the head gets wedged behind the ischial spines and cannot rotate to the antero-posterior position

what is out outlet disproportion

prolonged second stage, but more commonly affects the perineal phase, causing severe early decels or bradycardia, delayed delivery and tears of the bulbocavernous muscle or perineum

Cord nipping is?

when the cord is periodically pinched between the head and pelvic bones, causing variable decelerations in the Fetal Heart Rate

What can cord nipping lead to in second stage

cord compression

what is an occult cord prolapse

it is when the cord is low enough in the pelvis to be increasingly compressed by the head as it descends, but not low enough to be at the os of the vagina

what are some associations with complete cord prolapse

polyhydramnios, multiple pregnancy, breech or compound presentation and transverse lie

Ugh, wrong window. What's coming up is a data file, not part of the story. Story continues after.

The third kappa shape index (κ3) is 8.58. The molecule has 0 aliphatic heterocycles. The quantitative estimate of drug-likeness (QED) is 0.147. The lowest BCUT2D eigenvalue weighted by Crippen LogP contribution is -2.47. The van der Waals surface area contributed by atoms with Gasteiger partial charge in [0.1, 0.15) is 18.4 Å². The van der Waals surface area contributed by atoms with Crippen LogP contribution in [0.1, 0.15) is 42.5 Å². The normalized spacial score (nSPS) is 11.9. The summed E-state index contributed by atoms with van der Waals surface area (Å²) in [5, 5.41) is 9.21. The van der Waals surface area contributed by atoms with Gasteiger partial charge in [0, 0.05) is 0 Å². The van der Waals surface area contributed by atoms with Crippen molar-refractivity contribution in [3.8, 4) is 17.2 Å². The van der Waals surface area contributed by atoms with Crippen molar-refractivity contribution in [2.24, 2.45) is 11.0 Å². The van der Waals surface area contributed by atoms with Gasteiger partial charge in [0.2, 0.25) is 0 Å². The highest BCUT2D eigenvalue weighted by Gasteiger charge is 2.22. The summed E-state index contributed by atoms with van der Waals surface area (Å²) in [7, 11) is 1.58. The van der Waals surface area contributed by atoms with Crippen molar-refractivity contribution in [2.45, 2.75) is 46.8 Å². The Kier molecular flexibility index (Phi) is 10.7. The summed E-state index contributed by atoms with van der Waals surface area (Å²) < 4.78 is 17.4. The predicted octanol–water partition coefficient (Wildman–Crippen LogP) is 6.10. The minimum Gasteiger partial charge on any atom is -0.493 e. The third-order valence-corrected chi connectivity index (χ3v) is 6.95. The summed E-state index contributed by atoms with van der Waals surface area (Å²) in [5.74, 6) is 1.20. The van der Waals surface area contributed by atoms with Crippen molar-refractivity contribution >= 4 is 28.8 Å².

When does a woman push during a breech delivery

not until the body is born

What are the two principle causes of intrapartum bleeding

placenta previa and placenta abruption

definition of third stage bleeding

loss of 500cc of blood after the birth of the baby

three main causes of third stage bleeding

partial placenta separation, cervical lacerations, vaginal tears

what actions should you take with partial placenta separation

immediately give the mother tincture of angelica, begin vigorous nipple stimulation, administer 10 to 20 units of pitocin by IM injection

Why do you not need to worry about pitocin closing the cevical os before the placenta is delivered

because it only contracts the longitudinal fibers of the uterus, not the circular ones

what can you inject into a cut cord to encourage placental seperation

10 units of pitocin mixed with 10 units of saline

How soon can you administer pitocin to attempt to get a placenta out after the initial dose

8 minutes

does methergine close the cervical os

yes

what is fourth stage hemorrhage

blood loss of 500cc or more after the placenta is delivered but within 24 hours of birth

what is the major cause of 4th stage hemorrhage

uterine atony

what is one of the first things you should check with a fourth stage hemorrhage

a full bladder then sequestered clots

what is the difference between placenta accreta and percreta

accreta - placenta implants on myometrium
percreta - placenta invades the myometrium (occurs after cesarean)